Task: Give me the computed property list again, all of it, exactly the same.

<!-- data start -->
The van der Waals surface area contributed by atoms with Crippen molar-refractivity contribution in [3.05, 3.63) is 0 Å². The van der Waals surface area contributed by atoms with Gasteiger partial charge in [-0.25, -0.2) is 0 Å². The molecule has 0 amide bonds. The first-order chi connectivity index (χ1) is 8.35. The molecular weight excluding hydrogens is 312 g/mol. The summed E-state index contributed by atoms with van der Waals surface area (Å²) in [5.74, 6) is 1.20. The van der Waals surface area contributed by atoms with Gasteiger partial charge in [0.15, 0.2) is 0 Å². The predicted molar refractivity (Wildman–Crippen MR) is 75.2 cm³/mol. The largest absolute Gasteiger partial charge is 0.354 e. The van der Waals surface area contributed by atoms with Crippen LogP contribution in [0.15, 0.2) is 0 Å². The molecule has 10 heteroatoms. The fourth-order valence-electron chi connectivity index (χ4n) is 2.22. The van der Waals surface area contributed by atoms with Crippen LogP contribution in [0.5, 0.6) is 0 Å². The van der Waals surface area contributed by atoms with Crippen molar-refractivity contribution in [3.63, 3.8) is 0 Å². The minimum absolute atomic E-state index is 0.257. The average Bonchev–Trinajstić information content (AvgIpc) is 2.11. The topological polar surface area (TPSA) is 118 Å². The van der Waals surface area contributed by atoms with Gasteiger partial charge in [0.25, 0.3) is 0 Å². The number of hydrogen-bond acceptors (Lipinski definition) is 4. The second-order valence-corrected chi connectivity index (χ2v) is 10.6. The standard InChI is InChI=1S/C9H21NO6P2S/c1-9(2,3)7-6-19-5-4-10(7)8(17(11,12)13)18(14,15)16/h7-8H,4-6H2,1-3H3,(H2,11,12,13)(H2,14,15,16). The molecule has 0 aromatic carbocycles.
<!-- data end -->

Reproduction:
The van der Waals surface area contributed by atoms with Crippen molar-refractivity contribution in [3.05, 3.63) is 0 Å². The van der Waals surface area contributed by atoms with Gasteiger partial charge in [-0.25, -0.2) is 0 Å². The molecule has 0 amide bonds. The first-order chi connectivity index (χ1) is 8.35. The molecular weight excluding hydrogens is 312 g/mol. The summed E-state index contributed by atoms with van der Waals surface area (Å²) in [5.74, 6) is 1.20. The van der Waals surface area contributed by atoms with Gasteiger partial charge in [0.15, 0.2) is 0 Å². The predicted molar refractivity (Wildman–Crippen MR) is 75.2 cm³/mol. The largest absolute Gasteiger partial charge is 0.354 e. The van der Waals surface area contributed by atoms with Crippen LogP contribution in [0.15, 0.2) is 0 Å². The molecule has 10 heteroatoms. The fourth-order valence-electron chi connectivity index (χ4n) is 2.22. The van der Waals surface area contributed by atoms with Crippen LogP contribution in [0.5, 0.6) is 0 Å². The van der Waals surface area contributed by atoms with Crippen molar-refractivity contribution in [3.63, 3.8) is 0 Å². The minimum absolute atomic E-state index is 0.257. The average Bonchev–Trinajstić information content (AvgIpc) is 2.11. The topological polar surface area (TPSA) is 118 Å². The van der Waals surface area contributed by atoms with Gasteiger partial charge in [0.25, 0.3) is 0 Å². The number of hydrogen-bond acceptors (Lipinski definition) is 4. The second-order valence-corrected chi connectivity index (χ2v) is 10.6. The standard InChI is InChI=1S/C9H21NO6P2S/c1-9(2,3)7-6-19-5-4-10(7)8(17(11,12)13)18(14,15)16/h7-8H,4-6H2,1-3H3,(H2,11,12,13)(H2,14,15,16). The molecule has 0 aromatic carbocycles.